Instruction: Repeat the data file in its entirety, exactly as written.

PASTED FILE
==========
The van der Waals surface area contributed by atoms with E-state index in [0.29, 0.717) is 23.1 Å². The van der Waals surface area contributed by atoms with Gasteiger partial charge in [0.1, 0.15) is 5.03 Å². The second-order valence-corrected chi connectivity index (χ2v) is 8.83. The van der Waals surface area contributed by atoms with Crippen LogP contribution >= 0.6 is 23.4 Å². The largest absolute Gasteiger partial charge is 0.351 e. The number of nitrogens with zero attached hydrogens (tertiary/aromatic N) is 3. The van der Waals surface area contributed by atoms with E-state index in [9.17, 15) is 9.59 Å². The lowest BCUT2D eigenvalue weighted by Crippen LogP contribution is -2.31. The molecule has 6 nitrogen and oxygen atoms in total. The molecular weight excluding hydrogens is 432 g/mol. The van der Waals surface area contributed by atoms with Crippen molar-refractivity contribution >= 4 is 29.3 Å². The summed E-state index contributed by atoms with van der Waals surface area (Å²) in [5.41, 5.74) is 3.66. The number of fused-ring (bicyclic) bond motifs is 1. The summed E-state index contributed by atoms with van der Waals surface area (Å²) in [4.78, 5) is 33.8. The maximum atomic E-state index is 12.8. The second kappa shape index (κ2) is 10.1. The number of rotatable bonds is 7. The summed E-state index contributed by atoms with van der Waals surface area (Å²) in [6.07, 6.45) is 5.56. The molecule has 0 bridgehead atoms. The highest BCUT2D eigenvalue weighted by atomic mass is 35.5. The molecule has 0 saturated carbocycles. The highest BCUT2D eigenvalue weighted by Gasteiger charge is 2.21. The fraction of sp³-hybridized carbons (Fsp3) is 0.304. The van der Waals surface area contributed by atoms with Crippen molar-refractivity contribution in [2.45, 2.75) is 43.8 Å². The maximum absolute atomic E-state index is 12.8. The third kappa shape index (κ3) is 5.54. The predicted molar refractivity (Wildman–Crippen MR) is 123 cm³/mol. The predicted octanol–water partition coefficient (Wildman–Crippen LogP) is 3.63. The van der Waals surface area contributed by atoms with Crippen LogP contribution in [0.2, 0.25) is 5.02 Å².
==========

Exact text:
The van der Waals surface area contributed by atoms with E-state index in [0.29, 0.717) is 23.1 Å². The van der Waals surface area contributed by atoms with Gasteiger partial charge in [0.1, 0.15) is 5.03 Å². The second-order valence-corrected chi connectivity index (χ2v) is 8.83. The van der Waals surface area contributed by atoms with Crippen LogP contribution >= 0.6 is 23.4 Å². The largest absolute Gasteiger partial charge is 0.351 e. The number of nitrogens with zero attached hydrogens (tertiary/aromatic N) is 3. The van der Waals surface area contributed by atoms with E-state index in [9.17, 15) is 9.59 Å². The lowest BCUT2D eigenvalue weighted by Crippen LogP contribution is -2.31. The molecule has 6 nitrogen and oxygen atoms in total. The molecular weight excluding hydrogens is 432 g/mol. The van der Waals surface area contributed by atoms with Crippen molar-refractivity contribution >= 4 is 29.3 Å². The summed E-state index contributed by atoms with van der Waals surface area (Å²) in [5.41, 5.74) is 3.66. The number of fused-ring (bicyclic) bond motifs is 1. The summed E-state index contributed by atoms with van der Waals surface area (Å²) in [4.78, 5) is 33.8. The maximum atomic E-state index is 12.8. The second kappa shape index (κ2) is 10.1. The number of rotatable bonds is 7. The summed E-state index contributed by atoms with van der Waals surface area (Å²) in [6.07, 6.45) is 5.56. The molecule has 0 bridgehead atoms. The highest BCUT2D eigenvalue weighted by atomic mass is 35.5. The molecule has 0 saturated carbocycles. The highest BCUT2D eigenvalue weighted by Gasteiger charge is 2.21. The fraction of sp³-hybridized carbons (Fsp3) is 0.304. The van der Waals surface area contributed by atoms with Crippen molar-refractivity contribution in [2.45, 2.75) is 43.8 Å². The maximum absolute atomic E-state index is 12.8. The third kappa shape index (κ3) is 5.54. The predicted molar refractivity (Wildman–Crippen MR) is 123 cm³/mol. The predicted octanol–water partition coefficient (Wildman–Crippen LogP) is 3.63. The van der Waals surface area contributed by atoms with Crippen LogP contribution in [0.2, 0.25) is 5.02 Å².